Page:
Take a look at the woman's outfit and then at picture 19 on this page:
I think they look very similar.
The group on the right does look like a theatrical troupe to me.
I think the men in red caps are Jews (it seems like they are being
beaten or castigated by the other figures). Historically, Jews were
often required to wear distinctive clothing elements so that people
could identify them easily (for whatever reason). From this page:
comes the following statement:
"In 1421 the magistrate of Buda [Hungary] ordered the Jews to wear red
caps, pointy hats and a yellow spot on their outfits."
Also, this page indicates that the custom was not unknown in England:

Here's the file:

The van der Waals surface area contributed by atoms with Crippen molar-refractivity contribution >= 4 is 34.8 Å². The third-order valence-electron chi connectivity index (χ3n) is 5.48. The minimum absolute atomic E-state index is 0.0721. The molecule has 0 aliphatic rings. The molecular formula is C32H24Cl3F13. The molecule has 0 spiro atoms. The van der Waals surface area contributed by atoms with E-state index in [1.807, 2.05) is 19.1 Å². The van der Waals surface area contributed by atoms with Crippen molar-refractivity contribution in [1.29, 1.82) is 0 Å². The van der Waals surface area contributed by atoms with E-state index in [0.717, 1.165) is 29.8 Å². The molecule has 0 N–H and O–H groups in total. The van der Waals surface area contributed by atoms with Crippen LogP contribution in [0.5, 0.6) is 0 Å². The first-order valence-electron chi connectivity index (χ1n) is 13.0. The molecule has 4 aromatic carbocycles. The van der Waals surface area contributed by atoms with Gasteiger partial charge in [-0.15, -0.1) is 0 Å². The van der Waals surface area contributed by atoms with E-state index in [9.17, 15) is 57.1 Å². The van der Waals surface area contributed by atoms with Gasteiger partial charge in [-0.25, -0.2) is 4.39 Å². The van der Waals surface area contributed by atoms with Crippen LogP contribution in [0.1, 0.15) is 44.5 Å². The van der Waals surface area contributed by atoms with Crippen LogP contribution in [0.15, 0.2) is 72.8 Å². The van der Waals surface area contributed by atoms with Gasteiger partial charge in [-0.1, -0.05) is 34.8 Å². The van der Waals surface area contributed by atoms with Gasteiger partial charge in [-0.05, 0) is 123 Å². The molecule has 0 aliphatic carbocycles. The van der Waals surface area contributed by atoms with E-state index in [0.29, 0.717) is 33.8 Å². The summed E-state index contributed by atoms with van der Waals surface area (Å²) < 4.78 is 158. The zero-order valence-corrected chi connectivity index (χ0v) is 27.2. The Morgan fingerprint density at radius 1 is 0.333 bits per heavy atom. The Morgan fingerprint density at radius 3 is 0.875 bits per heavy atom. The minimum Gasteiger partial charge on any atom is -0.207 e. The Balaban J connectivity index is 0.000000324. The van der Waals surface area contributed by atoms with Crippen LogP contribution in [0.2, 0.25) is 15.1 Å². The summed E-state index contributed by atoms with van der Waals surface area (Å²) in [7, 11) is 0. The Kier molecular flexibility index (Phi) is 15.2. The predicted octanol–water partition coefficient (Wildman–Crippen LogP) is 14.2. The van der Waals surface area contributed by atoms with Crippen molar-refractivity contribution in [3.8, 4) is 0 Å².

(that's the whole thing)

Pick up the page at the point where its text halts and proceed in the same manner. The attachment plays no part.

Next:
"The bells also reflected the 100 churches within the square mile of
the City of London where the [Globe] Theatre was situated in 1596,
when The Merchant of Venice (probably written for the Theatre) was
first performed. In fact, the musicians in the latter production,
wearing the compulsory red caps that marked Jews out, decided
themselves that, after helplessly watching Shylock's forced
conversion, they had a moral obligation to leave."
There's no reason to think there was any change in these clothing
rules into the 18th century. -- All of this is just speculation, of
course <G> Jean (eleanordew@...
--- In CostumeHistoryClass@yahoogroups.com
, Kristoffer Gottlieb
> Hi all,
> I wonder if you could help me to date this painting/picture in
photo section called -?17-th?/. Personally I think it's Italian
commedia dell'arte period ca. 1650-1710 but maybe you know better? I
also wonder why two men are wearing red caps if they currently dress
in hats? Is it characteristic for any period or region?
> Best regards,
> Kristoffer Gottlieb